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Wednesday, May 25, 2011
Want to Become a Landlord?
Categories:Real Estate Investing
Want to Become a Landlord?
Fixing up a basement suite or buying a duplex to rent out may seem like an easy way for your clients to make money-but it’s harder to be a successful landlord than you think.
1. Is it a money-maker?
If you’re looking to buy a rental property, first ask yourself two questions: How much will it cost me? And what will it rent for? Get a realistic assessment of current rental rates and don’t skimp when estimating expenses. They include the mortgage, maintenance, insurance and taxes. If you find expenses will consume all your rental income, forget it. "I wouldn’t settle for a property where I’m just paying down the mortgage," says David Southen, who owns over 100 rental units in Ontario. "I need to get paid now."
2. Get your legal issues in order
Too many small landlords consider themselves passive investors rather than business owners, says Harry Fine, president of Landlord Solutions paralegal service in Toronto. "You need to understand the law, and it can be very complex," Fine says. Prospective landlords must take the time to understand all their legal obligations, ensure the property is legal to rent and prepare a solid lease.
3. Find the right tenants
First the good news. Advertising for tenants is getting cheaper. Southen says he’s stopped paying for newspaper ads and now uses Kijiji.com exclusively. But three checks are still crucial for every potential tenant: a credit report, employment verification and a call to previous landlords. Ideally, you should avoid calling current landlords, as they might stretch the truth to rid themselves of a difficult renter. "Anyone who is not making all three checks is out of their mind," says Southen.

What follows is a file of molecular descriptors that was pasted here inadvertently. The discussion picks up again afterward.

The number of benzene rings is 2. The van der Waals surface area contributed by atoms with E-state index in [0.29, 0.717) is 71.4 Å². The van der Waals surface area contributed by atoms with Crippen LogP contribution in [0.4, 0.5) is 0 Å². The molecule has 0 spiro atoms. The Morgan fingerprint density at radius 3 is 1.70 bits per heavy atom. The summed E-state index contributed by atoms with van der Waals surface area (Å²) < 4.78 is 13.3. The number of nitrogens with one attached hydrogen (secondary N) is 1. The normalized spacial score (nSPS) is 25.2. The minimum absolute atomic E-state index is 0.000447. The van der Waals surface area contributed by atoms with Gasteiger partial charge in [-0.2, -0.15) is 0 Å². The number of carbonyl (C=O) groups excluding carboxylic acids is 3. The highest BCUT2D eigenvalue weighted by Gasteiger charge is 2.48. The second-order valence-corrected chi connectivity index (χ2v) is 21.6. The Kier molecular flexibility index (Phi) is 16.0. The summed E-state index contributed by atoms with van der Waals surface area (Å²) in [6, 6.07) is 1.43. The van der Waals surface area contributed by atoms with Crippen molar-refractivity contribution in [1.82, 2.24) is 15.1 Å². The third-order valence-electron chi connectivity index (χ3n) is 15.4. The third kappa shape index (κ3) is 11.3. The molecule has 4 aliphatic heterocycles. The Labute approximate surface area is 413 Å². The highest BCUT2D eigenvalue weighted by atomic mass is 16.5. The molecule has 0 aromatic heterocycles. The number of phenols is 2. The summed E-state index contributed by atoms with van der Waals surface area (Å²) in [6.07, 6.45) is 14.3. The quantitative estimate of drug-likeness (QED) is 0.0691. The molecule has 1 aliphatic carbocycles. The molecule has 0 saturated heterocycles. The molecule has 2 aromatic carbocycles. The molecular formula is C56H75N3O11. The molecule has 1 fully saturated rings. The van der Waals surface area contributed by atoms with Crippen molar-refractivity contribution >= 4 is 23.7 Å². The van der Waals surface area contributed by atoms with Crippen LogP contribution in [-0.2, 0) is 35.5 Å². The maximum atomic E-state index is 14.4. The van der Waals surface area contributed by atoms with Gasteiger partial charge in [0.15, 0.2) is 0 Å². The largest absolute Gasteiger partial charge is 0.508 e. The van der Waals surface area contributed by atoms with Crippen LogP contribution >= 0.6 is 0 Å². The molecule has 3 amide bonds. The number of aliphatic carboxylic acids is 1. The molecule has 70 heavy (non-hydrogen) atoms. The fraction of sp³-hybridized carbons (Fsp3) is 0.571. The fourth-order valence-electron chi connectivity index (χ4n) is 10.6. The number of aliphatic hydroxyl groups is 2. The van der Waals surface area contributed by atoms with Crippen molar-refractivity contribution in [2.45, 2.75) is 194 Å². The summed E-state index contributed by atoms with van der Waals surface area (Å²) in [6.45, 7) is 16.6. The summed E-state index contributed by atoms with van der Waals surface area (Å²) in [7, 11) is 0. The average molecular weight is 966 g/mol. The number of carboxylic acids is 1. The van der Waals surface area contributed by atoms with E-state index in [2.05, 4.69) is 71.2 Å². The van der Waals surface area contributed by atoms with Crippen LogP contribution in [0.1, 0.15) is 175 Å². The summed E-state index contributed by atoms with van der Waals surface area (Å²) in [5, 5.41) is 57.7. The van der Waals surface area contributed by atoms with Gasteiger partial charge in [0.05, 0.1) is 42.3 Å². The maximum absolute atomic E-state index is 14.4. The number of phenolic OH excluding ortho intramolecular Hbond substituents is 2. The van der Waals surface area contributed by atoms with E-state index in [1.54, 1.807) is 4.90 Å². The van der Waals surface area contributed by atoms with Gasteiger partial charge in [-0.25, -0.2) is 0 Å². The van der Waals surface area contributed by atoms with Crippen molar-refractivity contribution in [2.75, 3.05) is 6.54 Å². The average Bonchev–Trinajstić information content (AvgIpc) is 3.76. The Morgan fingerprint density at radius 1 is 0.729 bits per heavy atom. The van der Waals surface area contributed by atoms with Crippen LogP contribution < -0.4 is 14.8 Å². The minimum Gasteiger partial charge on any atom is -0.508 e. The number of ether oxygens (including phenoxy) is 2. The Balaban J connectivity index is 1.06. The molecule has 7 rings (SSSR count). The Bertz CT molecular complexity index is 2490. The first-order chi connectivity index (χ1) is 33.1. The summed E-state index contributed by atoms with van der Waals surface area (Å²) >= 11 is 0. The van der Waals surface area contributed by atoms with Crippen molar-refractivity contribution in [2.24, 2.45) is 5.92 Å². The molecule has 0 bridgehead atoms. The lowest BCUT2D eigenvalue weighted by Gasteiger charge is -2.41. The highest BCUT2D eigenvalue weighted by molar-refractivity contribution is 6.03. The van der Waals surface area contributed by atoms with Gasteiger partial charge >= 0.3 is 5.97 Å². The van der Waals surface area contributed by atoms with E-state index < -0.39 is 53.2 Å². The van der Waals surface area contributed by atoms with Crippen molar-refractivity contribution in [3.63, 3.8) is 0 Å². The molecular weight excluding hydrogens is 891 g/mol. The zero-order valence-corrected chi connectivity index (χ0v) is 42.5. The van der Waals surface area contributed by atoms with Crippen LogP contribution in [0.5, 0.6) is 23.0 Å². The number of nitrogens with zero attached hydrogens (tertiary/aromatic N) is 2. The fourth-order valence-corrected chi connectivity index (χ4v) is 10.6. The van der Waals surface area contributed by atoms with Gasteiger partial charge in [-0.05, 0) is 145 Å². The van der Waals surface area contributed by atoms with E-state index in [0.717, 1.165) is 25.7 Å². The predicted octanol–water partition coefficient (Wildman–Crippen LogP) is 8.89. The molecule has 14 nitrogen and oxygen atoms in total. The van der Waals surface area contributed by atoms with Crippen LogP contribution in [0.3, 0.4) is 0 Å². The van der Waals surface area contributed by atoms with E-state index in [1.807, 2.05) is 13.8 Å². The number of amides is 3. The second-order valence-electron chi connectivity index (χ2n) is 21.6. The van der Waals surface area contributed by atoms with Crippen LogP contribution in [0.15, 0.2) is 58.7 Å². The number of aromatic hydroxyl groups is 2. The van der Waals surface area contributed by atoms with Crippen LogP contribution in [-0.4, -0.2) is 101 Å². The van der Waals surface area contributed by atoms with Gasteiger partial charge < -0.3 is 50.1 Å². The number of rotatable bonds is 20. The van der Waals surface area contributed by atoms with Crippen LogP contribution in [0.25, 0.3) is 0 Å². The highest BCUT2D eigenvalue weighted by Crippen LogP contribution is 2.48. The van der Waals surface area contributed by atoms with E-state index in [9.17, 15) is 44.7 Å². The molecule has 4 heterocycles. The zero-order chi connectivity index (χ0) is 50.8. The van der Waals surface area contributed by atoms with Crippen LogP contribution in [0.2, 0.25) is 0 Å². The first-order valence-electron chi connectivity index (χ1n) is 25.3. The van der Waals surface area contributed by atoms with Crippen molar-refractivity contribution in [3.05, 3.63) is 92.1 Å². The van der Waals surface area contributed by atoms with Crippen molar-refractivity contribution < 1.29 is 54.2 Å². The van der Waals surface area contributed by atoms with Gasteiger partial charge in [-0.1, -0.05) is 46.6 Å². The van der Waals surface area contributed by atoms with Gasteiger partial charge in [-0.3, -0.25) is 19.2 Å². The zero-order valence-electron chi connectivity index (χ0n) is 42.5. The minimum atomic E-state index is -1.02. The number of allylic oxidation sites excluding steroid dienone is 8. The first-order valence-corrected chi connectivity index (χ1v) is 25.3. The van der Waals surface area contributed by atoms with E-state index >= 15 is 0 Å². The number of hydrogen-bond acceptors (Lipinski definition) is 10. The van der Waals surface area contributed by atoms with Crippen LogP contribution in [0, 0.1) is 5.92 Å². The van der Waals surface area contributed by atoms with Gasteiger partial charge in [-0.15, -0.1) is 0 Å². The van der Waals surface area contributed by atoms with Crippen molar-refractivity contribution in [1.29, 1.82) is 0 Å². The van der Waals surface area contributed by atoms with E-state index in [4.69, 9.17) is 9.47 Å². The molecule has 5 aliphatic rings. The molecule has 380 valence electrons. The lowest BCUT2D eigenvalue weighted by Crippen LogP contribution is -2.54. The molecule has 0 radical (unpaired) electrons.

4. Keep your tenants happy
Southen budgets $800 a year in routine maintenance for every unit he owns. And when something breaks, he sends someone to repair it ASAP. "You need to be responsive, because if a good tenant moves out, it costs you a lot of time and money to replace them." Cutting down on tenant turnover is his secret weapon for a successful career as a landlord. Whenever a unit becomes vacant, he always re-paints and often re-carpets. "If you keep the place maintained, you will get a better quality of tenant."
5. Take prompt action on bad tenants
For small landlords with one or two units, a single bad tenant can be devastating. Fine says a quick and aggressive response is necessary to limit the damage if a tenant stops paying rent or damages the property. "You can’t wait three months and hope the problem goes away," he says. While tenancy law varies across Canada, some savvy tenants know how to game the system for extended rent-free stays. This can mean substantial extra expenses for landlords, as well as lost income.
By Peter Shawn Taylor | From MoneySense Magazine
Thursday, April 7, 2011
Real estate: A ‘Secret’ Tax Shelter
We at MyHomeAgent have been speaking for years about the benefits of Real Estate Investing. Here is an often overlooked benefit. Step up your game Calgary and Invest NOW before the interest rates and prices rise.